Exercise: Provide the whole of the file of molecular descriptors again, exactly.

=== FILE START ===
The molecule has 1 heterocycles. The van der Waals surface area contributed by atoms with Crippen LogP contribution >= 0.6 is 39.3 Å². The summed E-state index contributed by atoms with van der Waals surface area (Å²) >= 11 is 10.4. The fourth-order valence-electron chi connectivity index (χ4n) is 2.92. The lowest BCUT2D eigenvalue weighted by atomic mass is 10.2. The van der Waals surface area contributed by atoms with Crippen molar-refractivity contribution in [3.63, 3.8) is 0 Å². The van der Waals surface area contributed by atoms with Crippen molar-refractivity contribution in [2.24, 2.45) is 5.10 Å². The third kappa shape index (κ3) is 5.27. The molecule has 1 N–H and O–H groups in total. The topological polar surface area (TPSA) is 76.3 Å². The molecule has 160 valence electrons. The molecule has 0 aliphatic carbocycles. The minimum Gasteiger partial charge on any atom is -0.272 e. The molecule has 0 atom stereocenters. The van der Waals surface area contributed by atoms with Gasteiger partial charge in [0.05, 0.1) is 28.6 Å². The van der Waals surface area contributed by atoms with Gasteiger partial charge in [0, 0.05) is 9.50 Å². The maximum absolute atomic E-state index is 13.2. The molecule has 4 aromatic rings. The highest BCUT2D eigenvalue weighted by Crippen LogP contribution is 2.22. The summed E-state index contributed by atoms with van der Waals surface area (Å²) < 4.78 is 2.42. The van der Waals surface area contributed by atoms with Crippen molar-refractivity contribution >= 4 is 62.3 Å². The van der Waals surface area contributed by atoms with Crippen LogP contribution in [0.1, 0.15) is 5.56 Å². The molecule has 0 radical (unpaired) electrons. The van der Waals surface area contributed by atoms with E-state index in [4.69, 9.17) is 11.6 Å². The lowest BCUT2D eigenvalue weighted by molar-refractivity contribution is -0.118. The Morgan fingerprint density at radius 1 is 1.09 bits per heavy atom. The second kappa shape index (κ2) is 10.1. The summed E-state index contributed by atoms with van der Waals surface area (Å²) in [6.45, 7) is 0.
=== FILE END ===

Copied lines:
The molecule has 1 heterocycles. The van der Waals surface area contributed by atoms with Crippen LogP contribution >= 0.6 is 39.3 Å². The summed E-state index contributed by atoms with van der Waals surface area (Å²) >= 11 is 10.4. The fourth-order valence-electron chi connectivity index (χ4n) is 2.92. The lowest BCUT2D eigenvalue weighted by atomic mass is 10.2. The van der Waals surface area contributed by atoms with Crippen molar-refractivity contribution in [3.63, 3.8) is 0 Å². The van der Waals surface area contributed by atoms with Crippen molar-refractivity contribution in [2.24, 2.45) is 5.10 Å². The third kappa shape index (κ3) is 5.27. The molecule has 1 N–H and O–H groups in total. The topological polar surface area (TPSA) is 76.3 Å². The molecule has 160 valence electrons. The molecule has 0 aliphatic carbocycles. The minimum Gasteiger partial charge on any atom is -0.272 e. The molecule has 0 atom stereocenters. The van der Waals surface area contributed by atoms with Gasteiger partial charge in [0.05, 0.1) is 28.6 Å². The van der Waals surface area contributed by atoms with Gasteiger partial charge in [0, 0.05) is 9.50 Å². The maximum absolute atomic E-state index is 13.2. The molecule has 4 aromatic rings. The highest BCUT2D eigenvalue weighted by Crippen LogP contribution is 2.22. The summed E-state index contributed by atoms with van der Waals surface area (Å²) < 4.78 is 2.42. The van der Waals surface area contributed by atoms with Crippen molar-refractivity contribution >= 4 is 62.3 Å². The van der Waals surface area contributed by atoms with Crippen LogP contribution in [0.1, 0.15) is 5.56 Å². The molecule has 0 radical (unpaired) electrons. The van der Waals surface area contributed by atoms with E-state index in [4.69, 9.17) is 11.6 Å². The lowest BCUT2D eigenvalue weighted by molar-refractivity contribution is -0.118. The Morgan fingerprint density at radius 1 is 1.09 bits per heavy atom. The second kappa shape index (κ2) is 10.1. The summed E-state index contributed by atoms with van der Waals surface area (Å²) in [6.45, 7) is 0.